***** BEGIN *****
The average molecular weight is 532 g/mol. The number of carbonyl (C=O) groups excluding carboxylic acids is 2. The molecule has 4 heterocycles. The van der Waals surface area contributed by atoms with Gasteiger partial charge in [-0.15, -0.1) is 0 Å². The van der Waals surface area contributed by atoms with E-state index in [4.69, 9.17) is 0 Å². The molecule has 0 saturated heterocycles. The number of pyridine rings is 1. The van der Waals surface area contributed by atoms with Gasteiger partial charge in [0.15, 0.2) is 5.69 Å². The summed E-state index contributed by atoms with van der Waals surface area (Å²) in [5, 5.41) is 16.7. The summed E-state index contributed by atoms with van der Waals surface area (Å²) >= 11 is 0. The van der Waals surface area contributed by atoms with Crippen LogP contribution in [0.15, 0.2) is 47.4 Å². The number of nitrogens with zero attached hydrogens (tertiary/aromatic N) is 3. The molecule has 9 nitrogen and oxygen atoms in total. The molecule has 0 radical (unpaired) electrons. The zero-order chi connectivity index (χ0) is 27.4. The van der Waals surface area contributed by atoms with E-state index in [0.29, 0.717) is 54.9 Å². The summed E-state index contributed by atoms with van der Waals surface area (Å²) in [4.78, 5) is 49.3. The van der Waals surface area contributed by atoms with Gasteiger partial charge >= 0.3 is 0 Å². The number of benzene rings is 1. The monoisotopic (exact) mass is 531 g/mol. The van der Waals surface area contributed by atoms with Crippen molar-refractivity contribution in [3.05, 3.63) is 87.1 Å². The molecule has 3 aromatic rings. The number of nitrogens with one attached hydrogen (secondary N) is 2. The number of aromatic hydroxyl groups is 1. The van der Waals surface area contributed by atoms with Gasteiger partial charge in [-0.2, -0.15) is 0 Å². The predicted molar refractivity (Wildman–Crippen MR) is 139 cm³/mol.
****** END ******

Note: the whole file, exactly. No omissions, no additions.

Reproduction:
The average molecular weight is 532 g/mol. The number of carbonyl (C=O) groups excluding carboxylic acids is 2. The molecule has 4 heterocycles. The van der Waals surface area contributed by atoms with Gasteiger partial charge in [-0.15, -0.1) is 0 Å². The van der Waals surface area contributed by atoms with E-state index in [4.69, 9.17) is 0 Å². The molecule has 0 saturated heterocycles. The number of pyridine rings is 1. The van der Waals surface area contributed by atoms with Gasteiger partial charge in [0.15, 0.2) is 5.69 Å². The summed E-state index contributed by atoms with van der Waals surface area (Å²) in [5, 5.41) is 16.7. The summed E-state index contributed by atoms with van der Waals surface area (Å²) >= 11 is 0. The van der Waals surface area contributed by atoms with Crippen LogP contribution in [0.15, 0.2) is 47.4 Å². The number of nitrogens with zero attached hydrogens (tertiary/aromatic N) is 3. The molecule has 9 nitrogen and oxygen atoms in total. The molecule has 0 radical (unpaired) electrons. The zero-order chi connectivity index (χ0) is 27.4. The van der Waals surface area contributed by atoms with E-state index in [0.29, 0.717) is 54.9 Å². The summed E-state index contributed by atoms with van der Waals surface area (Å²) in [4.78, 5) is 49.3. The van der Waals surface area contributed by atoms with Gasteiger partial charge >= 0.3 is 0 Å². The number of benzene rings is 1. The monoisotopic (exact) mass is 531 g/mol. The van der Waals surface area contributed by atoms with Crippen molar-refractivity contribution in [3.05, 3.63) is 87.1 Å². The molecule has 3 aromatic rings. The number of nitrogens with one attached hydrogen (secondary N) is 2. The number of aromatic hydroxyl groups is 1. The van der Waals surface area contributed by atoms with Gasteiger partial charge in [-0.2, -0.15) is 0 Å². The predicted molar refractivity (Wildman–Crippen MR) is 139 cm³/mol.